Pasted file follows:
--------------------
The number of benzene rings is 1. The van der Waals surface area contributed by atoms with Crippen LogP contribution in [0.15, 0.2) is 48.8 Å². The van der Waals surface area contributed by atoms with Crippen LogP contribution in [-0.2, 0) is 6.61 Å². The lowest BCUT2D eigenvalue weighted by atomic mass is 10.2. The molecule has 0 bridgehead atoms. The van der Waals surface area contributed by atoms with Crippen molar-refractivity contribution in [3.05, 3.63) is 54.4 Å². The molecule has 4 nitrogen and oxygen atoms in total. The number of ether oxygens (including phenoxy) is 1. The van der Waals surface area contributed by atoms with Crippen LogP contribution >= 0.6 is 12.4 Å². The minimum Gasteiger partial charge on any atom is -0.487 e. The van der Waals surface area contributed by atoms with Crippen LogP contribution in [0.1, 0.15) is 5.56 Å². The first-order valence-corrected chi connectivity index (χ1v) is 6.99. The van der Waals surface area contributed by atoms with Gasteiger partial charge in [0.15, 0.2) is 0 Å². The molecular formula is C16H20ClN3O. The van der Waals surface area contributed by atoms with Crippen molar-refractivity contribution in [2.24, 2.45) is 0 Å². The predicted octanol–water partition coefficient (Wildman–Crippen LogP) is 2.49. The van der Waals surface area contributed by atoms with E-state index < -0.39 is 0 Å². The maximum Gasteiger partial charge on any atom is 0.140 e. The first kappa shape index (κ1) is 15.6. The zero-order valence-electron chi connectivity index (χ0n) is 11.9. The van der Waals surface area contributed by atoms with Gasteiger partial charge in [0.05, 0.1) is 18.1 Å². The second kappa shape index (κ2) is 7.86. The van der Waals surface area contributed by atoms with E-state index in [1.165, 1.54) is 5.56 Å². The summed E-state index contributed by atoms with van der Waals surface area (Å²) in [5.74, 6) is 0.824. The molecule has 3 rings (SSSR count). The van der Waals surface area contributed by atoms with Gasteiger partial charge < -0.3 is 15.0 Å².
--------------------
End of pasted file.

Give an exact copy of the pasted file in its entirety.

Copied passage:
The number of benzene rings is 1. The van der Waals surface area contributed by atoms with Crippen LogP contribution in [0.15, 0.2) is 48.8 Å². The van der Waals surface area contributed by atoms with Crippen LogP contribution in [-0.2, 0) is 6.61 Å². The lowest BCUT2D eigenvalue weighted by atomic mass is 10.2. The molecule has 0 bridgehead atoms. The van der Waals surface area contributed by atoms with Crippen molar-refractivity contribution in [3.05, 3.63) is 54.4 Å². The molecule has 4 nitrogen and oxygen atoms in total. The number of ether oxygens (including phenoxy) is 1. The van der Waals surface area contributed by atoms with Crippen LogP contribution >= 0.6 is 12.4 Å². The minimum Gasteiger partial charge on any atom is -0.487 e. The van der Waals surface area contributed by atoms with Crippen LogP contribution in [0.1, 0.15) is 5.56 Å². The first-order valence-corrected chi connectivity index (χ1v) is 6.99. The van der Waals surface area contributed by atoms with Gasteiger partial charge in [0.15, 0.2) is 0 Å². The molecular formula is C16H20ClN3O. The van der Waals surface area contributed by atoms with Crippen molar-refractivity contribution in [2.24, 2.45) is 0 Å². The predicted octanol–water partition coefficient (Wildman–Crippen LogP) is 2.49. The van der Waals surface area contributed by atoms with E-state index < -0.39 is 0 Å². The maximum Gasteiger partial charge on any atom is 0.140 e. The first kappa shape index (κ1) is 15.6. The zero-order valence-electron chi connectivity index (χ0n) is 11.9. The van der Waals surface area contributed by atoms with Gasteiger partial charge in [0.05, 0.1) is 18.1 Å². The second kappa shape index (κ2) is 7.86. The van der Waals surface area contributed by atoms with E-state index in [1.165, 1.54) is 5.56 Å². The summed E-state index contributed by atoms with van der Waals surface area (Å²) in [5.74, 6) is 0.824. The molecule has 3 rings (SSSR count). The van der Waals surface area contributed by atoms with Gasteiger partial charge < -0.3 is 15.0 Å².